First, we hit our volunteer experience, working at Manna to sort donations, making sure all the items were within acceptable expiration dates. At first, I wasn’t sure this group was going to “get” volunteering, but in a very short time, they were all focused and working hard, and working efficiently. As they sorted, other volunteers drove up in SUV’s, in big cars, in vans and we all helped unload. By the end of their experience, the warehouse manager said “You have processed enough food for over 1,000 people!” and complimented them. They glowed. None of them are from countries with a tradition of volunteerism, and this was a new – and thrilling – experience for them. It always gives me a thrill to see that light go on, to see oneself as part of something larger, organic, to see how connected we all are and to love being a part of something good, sharing. It thrilled my heart.

We ate lunch together downtown, and talked about events going on in each country, about the weekend, about their experiences. We bought coffee – oh! the universal need for caffein! – and headed on to our next appointment, which featured environmental issues and complex ways governments interact to combat the problems and enforce the regulations. It was a tough slog. These relationships are so complex that most of us don’t even think about it. These delegates have work to do; they are here to solve problems in their own countries, and they are persistent and dogged about getting solutions that they can apply in their own bureaucracies. It is a delight to see people so committed to solving problems that seem . . . almost unsolvable.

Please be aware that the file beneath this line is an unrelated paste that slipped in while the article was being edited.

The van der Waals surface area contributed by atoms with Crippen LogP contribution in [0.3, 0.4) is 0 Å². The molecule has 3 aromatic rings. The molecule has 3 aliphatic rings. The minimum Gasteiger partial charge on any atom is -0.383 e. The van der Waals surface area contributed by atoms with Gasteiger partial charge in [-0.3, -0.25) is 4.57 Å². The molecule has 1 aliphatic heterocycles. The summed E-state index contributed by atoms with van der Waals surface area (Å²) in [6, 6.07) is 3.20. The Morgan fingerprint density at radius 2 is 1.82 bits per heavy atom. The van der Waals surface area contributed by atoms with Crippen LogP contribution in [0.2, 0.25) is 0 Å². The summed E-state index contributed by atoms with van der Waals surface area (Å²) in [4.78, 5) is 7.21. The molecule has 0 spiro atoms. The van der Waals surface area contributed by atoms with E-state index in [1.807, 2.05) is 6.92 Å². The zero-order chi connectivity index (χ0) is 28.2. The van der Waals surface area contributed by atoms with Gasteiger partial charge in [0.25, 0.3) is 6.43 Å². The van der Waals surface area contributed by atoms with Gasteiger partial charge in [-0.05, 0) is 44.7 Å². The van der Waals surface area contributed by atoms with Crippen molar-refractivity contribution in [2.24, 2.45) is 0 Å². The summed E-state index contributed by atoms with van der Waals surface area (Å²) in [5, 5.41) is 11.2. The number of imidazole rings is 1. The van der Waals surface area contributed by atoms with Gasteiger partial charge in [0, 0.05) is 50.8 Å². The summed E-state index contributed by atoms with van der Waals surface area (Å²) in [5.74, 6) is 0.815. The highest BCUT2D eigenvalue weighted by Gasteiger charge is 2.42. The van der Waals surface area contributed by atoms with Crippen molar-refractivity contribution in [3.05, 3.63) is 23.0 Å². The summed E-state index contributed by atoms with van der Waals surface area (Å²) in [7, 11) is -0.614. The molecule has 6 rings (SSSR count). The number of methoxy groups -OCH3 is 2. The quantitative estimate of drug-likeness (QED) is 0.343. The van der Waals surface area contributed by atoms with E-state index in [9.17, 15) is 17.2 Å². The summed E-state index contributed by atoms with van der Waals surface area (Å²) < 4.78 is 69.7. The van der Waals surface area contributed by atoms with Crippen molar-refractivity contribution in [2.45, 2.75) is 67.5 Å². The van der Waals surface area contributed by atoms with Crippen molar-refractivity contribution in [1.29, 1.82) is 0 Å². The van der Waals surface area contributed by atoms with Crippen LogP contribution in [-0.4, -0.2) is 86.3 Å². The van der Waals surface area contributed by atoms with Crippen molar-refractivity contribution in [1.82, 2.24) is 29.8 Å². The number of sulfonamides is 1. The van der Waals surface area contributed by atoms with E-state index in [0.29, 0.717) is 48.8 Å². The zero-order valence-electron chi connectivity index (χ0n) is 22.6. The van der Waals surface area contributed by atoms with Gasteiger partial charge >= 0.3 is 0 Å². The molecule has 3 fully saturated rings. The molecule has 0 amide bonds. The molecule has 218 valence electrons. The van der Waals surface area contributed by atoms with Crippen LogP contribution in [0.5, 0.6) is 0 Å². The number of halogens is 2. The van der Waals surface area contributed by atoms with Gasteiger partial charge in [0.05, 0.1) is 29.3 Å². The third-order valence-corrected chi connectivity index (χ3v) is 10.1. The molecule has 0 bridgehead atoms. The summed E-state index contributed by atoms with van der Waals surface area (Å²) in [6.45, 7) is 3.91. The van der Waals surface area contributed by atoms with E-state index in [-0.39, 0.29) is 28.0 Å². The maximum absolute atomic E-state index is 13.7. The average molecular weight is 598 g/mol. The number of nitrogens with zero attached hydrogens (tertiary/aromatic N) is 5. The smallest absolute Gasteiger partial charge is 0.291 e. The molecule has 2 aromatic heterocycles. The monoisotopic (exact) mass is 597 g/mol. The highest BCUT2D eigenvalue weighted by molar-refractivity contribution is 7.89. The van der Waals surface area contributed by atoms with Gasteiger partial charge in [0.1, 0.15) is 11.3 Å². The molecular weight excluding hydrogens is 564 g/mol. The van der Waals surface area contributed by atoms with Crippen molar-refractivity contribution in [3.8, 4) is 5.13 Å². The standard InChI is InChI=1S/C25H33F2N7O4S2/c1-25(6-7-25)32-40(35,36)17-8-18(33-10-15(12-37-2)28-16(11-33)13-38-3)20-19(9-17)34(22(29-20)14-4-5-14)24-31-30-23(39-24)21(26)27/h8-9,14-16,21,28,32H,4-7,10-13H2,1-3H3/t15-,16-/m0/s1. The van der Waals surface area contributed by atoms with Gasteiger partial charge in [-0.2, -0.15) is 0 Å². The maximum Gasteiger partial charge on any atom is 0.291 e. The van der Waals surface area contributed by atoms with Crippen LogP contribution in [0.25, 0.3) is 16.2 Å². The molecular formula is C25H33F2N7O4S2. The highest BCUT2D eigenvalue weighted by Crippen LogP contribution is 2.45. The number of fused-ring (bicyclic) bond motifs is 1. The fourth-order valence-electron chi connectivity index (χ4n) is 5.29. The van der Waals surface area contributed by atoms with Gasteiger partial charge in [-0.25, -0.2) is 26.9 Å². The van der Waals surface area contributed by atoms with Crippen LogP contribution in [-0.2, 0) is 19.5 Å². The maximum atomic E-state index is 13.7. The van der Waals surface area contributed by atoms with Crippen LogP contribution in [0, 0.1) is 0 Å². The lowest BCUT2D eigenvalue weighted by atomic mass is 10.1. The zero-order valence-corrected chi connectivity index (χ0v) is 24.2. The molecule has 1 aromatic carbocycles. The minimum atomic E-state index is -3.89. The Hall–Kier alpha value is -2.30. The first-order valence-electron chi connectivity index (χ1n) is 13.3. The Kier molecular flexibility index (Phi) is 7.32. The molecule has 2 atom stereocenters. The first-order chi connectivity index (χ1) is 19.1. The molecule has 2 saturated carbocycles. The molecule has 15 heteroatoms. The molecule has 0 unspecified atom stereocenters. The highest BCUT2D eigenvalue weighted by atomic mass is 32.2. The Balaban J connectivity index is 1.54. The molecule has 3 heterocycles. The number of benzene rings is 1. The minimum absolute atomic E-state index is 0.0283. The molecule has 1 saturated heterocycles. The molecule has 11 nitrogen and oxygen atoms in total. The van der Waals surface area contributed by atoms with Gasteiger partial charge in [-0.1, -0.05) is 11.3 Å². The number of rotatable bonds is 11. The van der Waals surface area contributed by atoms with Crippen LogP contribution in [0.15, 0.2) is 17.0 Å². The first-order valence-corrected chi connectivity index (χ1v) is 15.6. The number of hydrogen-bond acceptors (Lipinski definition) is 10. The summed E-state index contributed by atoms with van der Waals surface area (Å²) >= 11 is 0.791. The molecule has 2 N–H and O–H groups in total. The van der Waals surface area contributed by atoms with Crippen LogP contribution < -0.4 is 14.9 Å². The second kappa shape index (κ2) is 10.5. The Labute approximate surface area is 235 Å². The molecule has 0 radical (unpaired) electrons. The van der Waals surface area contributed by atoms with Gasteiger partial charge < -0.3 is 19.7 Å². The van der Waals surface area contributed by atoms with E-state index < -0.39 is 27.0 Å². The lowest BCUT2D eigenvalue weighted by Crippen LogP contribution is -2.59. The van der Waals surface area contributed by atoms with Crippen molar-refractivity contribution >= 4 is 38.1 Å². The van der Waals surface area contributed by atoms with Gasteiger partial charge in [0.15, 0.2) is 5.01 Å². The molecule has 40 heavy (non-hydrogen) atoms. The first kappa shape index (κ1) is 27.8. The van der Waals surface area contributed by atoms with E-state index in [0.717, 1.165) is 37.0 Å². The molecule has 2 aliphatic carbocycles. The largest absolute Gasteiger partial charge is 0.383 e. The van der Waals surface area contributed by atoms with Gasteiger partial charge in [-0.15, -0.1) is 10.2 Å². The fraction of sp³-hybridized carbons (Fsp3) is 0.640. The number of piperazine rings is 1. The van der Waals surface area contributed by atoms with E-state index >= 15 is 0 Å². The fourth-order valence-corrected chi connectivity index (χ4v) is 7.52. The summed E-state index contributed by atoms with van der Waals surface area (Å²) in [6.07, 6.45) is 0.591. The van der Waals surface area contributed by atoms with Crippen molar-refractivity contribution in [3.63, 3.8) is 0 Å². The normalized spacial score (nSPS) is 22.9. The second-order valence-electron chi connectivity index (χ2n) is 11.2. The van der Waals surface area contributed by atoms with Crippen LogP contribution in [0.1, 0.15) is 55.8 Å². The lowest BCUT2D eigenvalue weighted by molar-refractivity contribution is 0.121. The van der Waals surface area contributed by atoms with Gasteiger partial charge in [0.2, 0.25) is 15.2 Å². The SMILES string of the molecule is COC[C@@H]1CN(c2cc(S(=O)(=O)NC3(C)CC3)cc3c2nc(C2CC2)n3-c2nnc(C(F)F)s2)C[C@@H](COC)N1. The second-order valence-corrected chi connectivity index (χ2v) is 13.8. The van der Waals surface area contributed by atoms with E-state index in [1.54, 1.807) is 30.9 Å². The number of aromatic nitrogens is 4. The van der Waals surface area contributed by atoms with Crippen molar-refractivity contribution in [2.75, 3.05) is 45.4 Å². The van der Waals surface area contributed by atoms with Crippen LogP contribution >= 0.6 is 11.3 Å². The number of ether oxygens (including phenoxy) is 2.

It is also inspiring, to me, to learn so much about Pensacola, in this job. When I was working on my Masters, I studied heroism, among other things. What I am loving about these office and field visits is that my education continues, and I see heroes at every level of bureaucracy, holding back the evil forces of laziness, corruption, and cronyism. And, sustaining my initial findings about heroes, heroines and heroism, they don’t even see themselves as heroes. They say, as all heroes do, “I am/was just doing my job.” They think anybody would do it. (They are wrong.)

At our very last appointment, I was thinking I would probably cut the day short. The speaker had given out information, the delegates had bags to pack, and all of a sudden, a spark, and an explosion! The good kind!

One delegate could not believe the head of this agency could maintain an important list with integrity. He kept drilling down on the structure, the details of how things worked (all the delegates were keen on the details of how the structures of organizations and bureaucracies worked to accomplish their missions) and where there were openings for corruption.